About angel food cake Edit
Angel food cake, or Angel cake, is a type of sponge cake originally from North America that first became popular in the U.S. in the late 19th century. It is named because of its airy lightness that was said to be the "food of the angels." Angel cake in the UK should not be confused with Angel food cake. Angel cake in the UK consists of three rectangular layers of sponge, coloured white, pink and yellow (not necessarily in that order). The layers are generally separated by a thin layer of white cream.
A variety of chocolate cake known as Devil's food cake, considered Angel food's "counterpart," is another popular American cake that was developed later. Angel food cake is a type of sponge cake whereas the devil's food cake is a type of butter cake.
Angel food cake requires that the egg whites be whipped until they are stiff, and gently folded into the other ingredients. For this method of leavening to work well, it is useful to have flour that has been made of softer wheat. This — and the lack of fat — causes angel food cake to have a very light texture and taste. Cream of tartar is added to the mixture to prevent darkening.
Angel food cake should be cut with a serrated knife, as a solid blade tends to compress the cake rather than slice it. Forks, electric serrated knives, special tined cutters or a strong thread should be used instead. Angel Food Cake Pan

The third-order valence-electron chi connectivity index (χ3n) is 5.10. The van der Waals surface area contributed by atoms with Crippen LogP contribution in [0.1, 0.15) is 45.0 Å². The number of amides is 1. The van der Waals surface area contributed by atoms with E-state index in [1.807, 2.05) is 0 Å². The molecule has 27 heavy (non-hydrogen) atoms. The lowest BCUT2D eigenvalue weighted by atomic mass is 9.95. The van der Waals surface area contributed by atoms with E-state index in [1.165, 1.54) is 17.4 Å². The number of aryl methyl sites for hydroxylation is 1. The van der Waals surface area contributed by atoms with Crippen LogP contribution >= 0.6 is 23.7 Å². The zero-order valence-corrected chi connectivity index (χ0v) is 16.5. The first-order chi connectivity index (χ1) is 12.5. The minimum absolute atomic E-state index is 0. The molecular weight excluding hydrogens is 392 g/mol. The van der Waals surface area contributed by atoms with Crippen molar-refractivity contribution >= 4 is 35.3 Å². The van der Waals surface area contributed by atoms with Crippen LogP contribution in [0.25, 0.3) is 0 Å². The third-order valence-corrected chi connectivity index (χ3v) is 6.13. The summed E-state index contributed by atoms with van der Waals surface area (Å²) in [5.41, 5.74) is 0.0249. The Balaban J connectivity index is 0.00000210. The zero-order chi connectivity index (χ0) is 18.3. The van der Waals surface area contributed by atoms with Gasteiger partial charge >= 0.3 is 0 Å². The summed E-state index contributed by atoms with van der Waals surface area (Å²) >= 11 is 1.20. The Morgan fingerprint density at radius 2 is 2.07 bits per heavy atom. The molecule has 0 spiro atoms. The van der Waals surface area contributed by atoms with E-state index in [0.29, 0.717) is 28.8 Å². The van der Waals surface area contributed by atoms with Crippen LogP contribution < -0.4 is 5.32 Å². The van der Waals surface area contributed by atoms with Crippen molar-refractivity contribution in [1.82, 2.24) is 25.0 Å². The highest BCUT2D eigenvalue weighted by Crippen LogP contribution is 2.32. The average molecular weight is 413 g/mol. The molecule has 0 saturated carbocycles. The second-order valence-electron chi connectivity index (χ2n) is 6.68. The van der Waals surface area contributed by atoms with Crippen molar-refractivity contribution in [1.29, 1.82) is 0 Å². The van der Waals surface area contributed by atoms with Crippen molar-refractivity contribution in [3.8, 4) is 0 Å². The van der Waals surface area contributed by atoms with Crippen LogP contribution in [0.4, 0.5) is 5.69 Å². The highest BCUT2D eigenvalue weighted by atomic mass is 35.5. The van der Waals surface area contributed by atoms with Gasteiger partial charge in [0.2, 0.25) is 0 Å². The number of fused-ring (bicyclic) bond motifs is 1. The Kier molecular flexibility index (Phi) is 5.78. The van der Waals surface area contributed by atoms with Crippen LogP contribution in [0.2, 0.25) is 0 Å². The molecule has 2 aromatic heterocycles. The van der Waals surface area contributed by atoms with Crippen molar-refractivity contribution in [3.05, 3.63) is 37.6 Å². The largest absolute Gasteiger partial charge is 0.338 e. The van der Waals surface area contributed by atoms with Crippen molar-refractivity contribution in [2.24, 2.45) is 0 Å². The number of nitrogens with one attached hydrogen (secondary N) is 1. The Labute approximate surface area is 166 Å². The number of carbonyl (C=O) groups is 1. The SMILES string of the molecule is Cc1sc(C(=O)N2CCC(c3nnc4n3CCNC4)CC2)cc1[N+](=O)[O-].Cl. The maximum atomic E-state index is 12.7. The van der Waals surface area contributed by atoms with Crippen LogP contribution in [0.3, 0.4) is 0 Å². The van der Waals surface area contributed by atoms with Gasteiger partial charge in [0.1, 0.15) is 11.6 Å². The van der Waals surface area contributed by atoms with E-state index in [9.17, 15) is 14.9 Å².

Angel food cake is usually baked in a tube pan, a tall, round pan with a tube up the center that leaves a hole in the middle of the cake. A "bundt pan" may also be used, but the fluted sides can make releasing the cake more difficult. The center tube allows the cake batter to rise higher by 'clinging' to all sides of the pan. Unlike other cakes, the pan should be un-greased to enhance the cake. After baking, the cake pan is inverted while cooling to prevent the cake from falling in on itself. Angel food cake is sometimes frosted but more often has some sort of sauce, such as a sweet fruit sauce, drizzled over it. A simple glaze is also popular. Recently, many chefs (Alton Brown in particular) have popularized the idea of adding aromatic spices such as mace and cloves to the cake.